When did everybody start hating on Black History Month? I have yet to find a person, black or white or anything else, looking forward to the February festivities. At one point, when speaking to a well-known black intellectual about participating in a video NEWSWEEK is putting together, I was stunned by the vehemence of his refusal. It's not as if I was asking him to march to Birmingham. But I get it. It seems ghettoizing and patronizing to spend one month of every year proving that black history is a holistic part of American history. As Morgan Freeman once famously told Mike Wallace, "You're going to relegate my history to a month? … Which month is White History Month? … I don't want a Black History Month. Black history is American history." Because today the divisions between black and white are not as cavernous or ugly as they once were. The contributions of famous black Americans, from Frederick Douglass to Oprah Winfrey, are widely known. Martin Luther King Jr. has his own federal holiday. The president of the United States is black. If tens of millions of white people voted for Barack Hussein Obama, the lesson has been learned, right? As if. Despite the election of Obama, African-Americans still live in a culture that is overreliant on stereotype and slow to explore the complexity of racialized issues such as the ghetto or Haiti. So you can complain about Black History Month all you want. But there's still work to be done.
When Carter G. Woodson began Negro History Week in 1926, he chose the second week of February to encompass the birth dates of both Frederick Douglass and Abraham Lincoln. Its purpose then was to teach some and remind others that the history of black people in America was not simply the story of subjugation. Woodson recognized that, shell-shocked from slavery and demoralized by Jim Crow, black Americans had to build a vision that would give them the confidence to partake in the fruits of freedom. "We have a wonderful history behind us," Woodson said. "If you are unable to demonstrate to the world that you have this record, the world will say to you, 'You are not worthy to enjoy the blessings of democracy or anything else.' " But Woodson—himself a historian and only the second African-American to receive a Ph.D. from Harvard (W.E.B. Du Bois being the first)—recognized the radicalism inherent in a call to educate and inspire African-Americans. For, if Negro History Week asked blacks to slough off the scars of oppression, it also demanded that whites acknowledge their role as oppressors. Woodson's aim was also to rebut the inaccurate and insulting stereotyping that then passed for knowledge about African-Americans—such as the canards that black people aren't as intelligent as other races and are more prone to criminality and dancing. And sadly, nearly 100 years and a civil-rights movement later, too many people still believe that.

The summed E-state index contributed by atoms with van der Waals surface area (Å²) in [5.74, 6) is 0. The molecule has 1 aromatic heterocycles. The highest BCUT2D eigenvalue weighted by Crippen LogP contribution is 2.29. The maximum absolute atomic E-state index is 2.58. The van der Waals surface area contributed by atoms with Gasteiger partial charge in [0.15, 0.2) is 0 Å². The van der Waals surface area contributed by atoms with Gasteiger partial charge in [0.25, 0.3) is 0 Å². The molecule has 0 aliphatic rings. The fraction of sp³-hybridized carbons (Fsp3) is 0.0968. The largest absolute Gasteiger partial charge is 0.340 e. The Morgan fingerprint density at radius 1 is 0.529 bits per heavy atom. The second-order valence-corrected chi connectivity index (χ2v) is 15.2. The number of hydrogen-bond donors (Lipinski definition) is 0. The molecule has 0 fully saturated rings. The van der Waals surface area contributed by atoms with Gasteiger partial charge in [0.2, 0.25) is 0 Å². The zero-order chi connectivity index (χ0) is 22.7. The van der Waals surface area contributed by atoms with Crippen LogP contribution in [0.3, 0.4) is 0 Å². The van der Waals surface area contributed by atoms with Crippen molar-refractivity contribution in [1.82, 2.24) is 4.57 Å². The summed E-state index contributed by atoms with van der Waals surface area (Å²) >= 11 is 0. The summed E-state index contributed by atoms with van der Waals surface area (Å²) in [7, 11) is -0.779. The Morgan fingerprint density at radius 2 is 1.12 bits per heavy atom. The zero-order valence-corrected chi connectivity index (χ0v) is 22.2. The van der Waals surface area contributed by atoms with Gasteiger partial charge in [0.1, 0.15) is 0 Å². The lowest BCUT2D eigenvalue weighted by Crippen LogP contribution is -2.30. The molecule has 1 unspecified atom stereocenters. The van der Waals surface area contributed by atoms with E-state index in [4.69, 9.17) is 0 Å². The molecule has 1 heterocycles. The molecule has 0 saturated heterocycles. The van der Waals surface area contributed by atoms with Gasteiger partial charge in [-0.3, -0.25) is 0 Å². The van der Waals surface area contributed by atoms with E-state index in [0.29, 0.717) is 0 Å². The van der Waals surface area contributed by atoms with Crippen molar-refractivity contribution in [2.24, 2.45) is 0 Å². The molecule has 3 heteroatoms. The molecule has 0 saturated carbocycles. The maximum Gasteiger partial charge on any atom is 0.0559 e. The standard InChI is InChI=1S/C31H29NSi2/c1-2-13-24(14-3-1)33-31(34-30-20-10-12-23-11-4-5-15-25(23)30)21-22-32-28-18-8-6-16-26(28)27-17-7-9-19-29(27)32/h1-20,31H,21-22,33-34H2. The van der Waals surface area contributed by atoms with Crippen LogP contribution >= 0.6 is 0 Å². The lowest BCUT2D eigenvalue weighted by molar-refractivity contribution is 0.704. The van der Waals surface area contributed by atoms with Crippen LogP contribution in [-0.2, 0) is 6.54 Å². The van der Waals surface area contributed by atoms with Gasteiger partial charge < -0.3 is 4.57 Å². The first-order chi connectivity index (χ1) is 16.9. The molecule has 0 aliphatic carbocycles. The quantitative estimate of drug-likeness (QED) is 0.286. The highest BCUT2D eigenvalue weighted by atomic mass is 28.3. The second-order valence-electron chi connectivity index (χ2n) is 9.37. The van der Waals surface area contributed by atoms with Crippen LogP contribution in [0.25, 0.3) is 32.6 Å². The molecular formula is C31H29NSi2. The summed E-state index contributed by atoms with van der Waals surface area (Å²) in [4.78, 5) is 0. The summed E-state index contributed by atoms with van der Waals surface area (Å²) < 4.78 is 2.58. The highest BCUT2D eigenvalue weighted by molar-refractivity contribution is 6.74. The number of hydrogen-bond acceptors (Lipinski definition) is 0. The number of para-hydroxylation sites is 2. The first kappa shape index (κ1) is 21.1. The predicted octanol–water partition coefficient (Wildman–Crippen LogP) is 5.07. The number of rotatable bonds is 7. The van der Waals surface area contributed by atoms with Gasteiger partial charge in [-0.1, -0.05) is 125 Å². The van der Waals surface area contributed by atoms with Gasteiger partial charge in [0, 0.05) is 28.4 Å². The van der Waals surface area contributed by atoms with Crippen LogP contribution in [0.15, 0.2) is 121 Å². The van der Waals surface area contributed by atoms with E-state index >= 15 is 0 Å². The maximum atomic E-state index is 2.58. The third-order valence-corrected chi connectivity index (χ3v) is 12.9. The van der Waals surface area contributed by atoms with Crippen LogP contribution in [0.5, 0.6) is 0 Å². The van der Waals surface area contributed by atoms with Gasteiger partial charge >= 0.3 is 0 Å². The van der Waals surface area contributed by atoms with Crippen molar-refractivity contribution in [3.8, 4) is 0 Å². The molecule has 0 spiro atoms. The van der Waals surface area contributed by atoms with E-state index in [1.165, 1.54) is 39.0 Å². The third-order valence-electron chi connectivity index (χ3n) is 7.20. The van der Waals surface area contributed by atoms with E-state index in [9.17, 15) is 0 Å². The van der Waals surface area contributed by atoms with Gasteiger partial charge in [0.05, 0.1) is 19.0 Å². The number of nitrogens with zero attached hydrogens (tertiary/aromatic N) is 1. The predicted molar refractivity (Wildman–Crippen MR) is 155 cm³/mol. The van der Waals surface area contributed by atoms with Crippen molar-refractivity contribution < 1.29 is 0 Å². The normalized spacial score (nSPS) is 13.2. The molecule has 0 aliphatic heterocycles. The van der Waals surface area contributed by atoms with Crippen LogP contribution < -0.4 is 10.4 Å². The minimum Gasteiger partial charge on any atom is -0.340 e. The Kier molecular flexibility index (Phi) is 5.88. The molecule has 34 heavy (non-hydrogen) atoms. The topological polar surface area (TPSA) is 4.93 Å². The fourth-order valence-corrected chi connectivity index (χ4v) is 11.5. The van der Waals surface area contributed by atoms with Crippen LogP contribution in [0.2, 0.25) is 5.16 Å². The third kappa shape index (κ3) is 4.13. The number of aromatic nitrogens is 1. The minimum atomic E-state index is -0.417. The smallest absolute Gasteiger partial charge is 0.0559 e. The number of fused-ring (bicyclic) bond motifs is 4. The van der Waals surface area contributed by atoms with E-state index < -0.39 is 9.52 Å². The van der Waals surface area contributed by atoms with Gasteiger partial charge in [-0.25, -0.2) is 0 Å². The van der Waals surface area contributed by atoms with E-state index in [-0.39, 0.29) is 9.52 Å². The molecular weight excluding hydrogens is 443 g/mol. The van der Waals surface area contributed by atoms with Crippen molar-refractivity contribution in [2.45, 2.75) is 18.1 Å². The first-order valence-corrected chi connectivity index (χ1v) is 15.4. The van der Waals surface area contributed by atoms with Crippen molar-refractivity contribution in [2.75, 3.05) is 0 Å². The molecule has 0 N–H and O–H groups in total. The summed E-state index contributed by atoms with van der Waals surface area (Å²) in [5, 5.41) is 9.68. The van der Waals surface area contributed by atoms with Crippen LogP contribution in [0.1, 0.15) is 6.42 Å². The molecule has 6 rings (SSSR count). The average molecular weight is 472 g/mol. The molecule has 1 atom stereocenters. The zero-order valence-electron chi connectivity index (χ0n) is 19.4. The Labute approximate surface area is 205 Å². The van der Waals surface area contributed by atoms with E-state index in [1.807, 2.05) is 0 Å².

Instead of using Black History Month to demand that the promise of freedom inherent in the Constitution be given to all its citizens, our culture has given in to the impulse to see the month as the commemoration of "a civic fairy tale," as NEWSWEEK editor Jon Meacham wrote in his book Voices in Our Blood. "Everything came together in August 1963, when Martin Luther King Jr. stood on the steps of the Lincoln Memorial and conjured his Promised Land … A moment later, it seems now, the 'White Only' signs came down, the polling booths opened up, and the Dream was more or less fulfilled." For Black History Month to once again seem culturally relevant, part of its time must be spent asking why there are still so many negative portrayals of black people in our culture—we can't just spend all 28 days talking about the nice ones. And rather than wasting time bemoaning the existence of Black History Month, why don't we use it to proselytize for the issues that need to be more fully covered and understood the other 337 days of the year—such as failing inner-city public schools, institutionalized poverty, health-care disparities, and job discrimination?
Black history is American history, no doubt. But Black History Month is a measure of how fully or accurately our story is being told and a reminder of the work yet to be done. Thus, it works in exactly the same way as Breast Cancer Awareness Month in October or Gay and Lesbian Pride Month in June. I understand the desire of Freeman and others to do away with what seems at times like a catalog of complaints. Trust me, I'm not always thrilled to be the radical—constantly reminding people that half-full is still half-empty. But despite the burden, consider that without me, without Morgan Freeman, without all of us, "absent, too, would be the need for that tragic knowledge which we try ceaselessly to evade: that the true subject of democracy is not simply material well-being but the extension of the democratic process in the direction of perfecting itself," as Ralph Ellison wrote in What America Would Be Like Without Blacks, "and that the most obvious test and clue to that perfection is the inclusion—not assimilation—of the black man." When Black History Month returns to that work and moves away from the limp B-roll it has become, then it will be working not only toward a noble and patriotic goal but also as Carter Woodson intended—toward its own irrelevance.